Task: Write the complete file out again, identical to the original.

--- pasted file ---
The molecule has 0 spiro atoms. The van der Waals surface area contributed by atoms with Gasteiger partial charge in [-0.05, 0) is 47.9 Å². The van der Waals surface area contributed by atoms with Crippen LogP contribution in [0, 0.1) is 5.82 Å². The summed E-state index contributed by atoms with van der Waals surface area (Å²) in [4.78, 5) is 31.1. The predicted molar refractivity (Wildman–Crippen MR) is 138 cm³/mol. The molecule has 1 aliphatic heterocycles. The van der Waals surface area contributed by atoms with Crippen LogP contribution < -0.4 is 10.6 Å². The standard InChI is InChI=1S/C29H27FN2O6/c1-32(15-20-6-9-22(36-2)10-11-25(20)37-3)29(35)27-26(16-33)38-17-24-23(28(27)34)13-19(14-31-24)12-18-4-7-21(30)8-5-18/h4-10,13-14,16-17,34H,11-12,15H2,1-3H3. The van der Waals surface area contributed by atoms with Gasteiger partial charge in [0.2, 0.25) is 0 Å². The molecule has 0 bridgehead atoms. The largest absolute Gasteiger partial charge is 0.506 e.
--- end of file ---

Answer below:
The molecule has 0 spiro atoms. The van der Waals surface area contributed by atoms with Gasteiger partial charge in [-0.05, 0) is 47.9 Å². The van der Waals surface area contributed by atoms with Crippen LogP contribution in [0, 0.1) is 5.82 Å². The summed E-state index contributed by atoms with van der Waals surface area (Å²) in [4.78, 5) is 31.1. The predicted molar refractivity (Wildman–Crippen MR) is 138 cm³/mol. The molecule has 1 aliphatic heterocycles. The van der Waals surface area contributed by atoms with Crippen LogP contribution < -0.4 is 10.6 Å². The standard InChI is InChI=1S/C29H27FN2O6/c1-32(15-20-6-9-22(36-2)10-11-25(20)37-3)29(35)27-26(16-33)38-17-24-23(28(27)34)13-19(14-31-24)12-18-4-7-21(30)8-5-18/h4-10,13-14,16-17,34H,11-12,15H2,1-3H3. The van der Waals surface area contributed by atoms with Gasteiger partial charge in [0.2, 0.25) is 0 Å². The molecule has 0 bridgehead atoms. The largest absolute Gasteiger partial charge is 0.506 e.